Unfortunately, the dowager countess was away visiting friends when Colonel Drew called – and he had to make do with simply leaving a message on her answering machine.

And when she came back to her home at the castle, among the usual humdrum of missed calls from friends and family was a bona fide message from outer space.

The dowager countess confessed: ‘I came home to five messages, and among them was one from Alvin Drew of the Discovery shuttle crew saying they were over the Atlantic Ocean and wishing myself and my family well.


Discovery is seen from the International Space Station as the two orbital spacecraft accomplish their relative separation on March 7, 2011 after an aggregate of 12 astronauts and cosmonauts worked together for over a week


The International Space Station is seen with its full complement of solar arrays from the Space Shuttle Discovery during the STS-119 mission against the backdrop of the blackness of space and the Earth's horizon

‘It was a wonderful thing to hear and my grandchildren thought it was just amazing.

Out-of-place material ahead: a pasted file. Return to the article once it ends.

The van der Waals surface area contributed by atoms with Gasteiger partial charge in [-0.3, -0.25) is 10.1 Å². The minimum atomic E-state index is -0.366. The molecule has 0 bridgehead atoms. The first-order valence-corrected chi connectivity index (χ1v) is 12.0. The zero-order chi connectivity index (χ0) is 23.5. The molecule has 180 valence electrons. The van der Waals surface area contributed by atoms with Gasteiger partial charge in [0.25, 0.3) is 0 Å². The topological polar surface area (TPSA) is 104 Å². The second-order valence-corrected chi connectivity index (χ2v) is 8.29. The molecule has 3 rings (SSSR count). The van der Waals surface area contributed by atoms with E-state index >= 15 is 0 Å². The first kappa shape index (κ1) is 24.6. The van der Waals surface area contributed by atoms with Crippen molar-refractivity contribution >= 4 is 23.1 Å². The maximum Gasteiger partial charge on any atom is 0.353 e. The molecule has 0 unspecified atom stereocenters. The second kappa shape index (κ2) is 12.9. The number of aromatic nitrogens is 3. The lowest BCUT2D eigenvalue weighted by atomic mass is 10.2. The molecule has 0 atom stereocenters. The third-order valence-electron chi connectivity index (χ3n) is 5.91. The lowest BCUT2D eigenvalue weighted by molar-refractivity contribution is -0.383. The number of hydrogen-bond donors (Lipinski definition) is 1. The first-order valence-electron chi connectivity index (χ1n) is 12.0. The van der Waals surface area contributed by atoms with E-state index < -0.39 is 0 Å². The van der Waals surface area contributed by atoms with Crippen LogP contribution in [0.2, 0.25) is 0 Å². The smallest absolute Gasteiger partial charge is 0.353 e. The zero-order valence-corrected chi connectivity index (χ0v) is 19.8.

‘It was so nice for Alvin to take the time to make the call and I hope we will be able to welcome him back to Glamis soon.’

The dowager countess married into nobility who could trace their roots back to the greatest points of history, and is involved in the running of the late Queen Mother’s childhood home, a castle that has been the family seat since the 1300s.

But despite attracting tens of thousands of visitors a year who come to glance the past, the dowager countess herself is just as enthused about the future – and has taken a keen interest in space travel.

She is patron of the Tayside Space School and has welcomed a host of astronauts and NASA officials to the area on educational visits and to give talks to locals.

Glamis Castle last year hosted the wedding of astronaut Jim Reilly and space school education officer Allison Benjamin, who fell in love when they met at the castle a few years earlier.

The dowager countess said she was invited by Colonel Drew to witness Discovery’s final launch, but was unable to make the trip.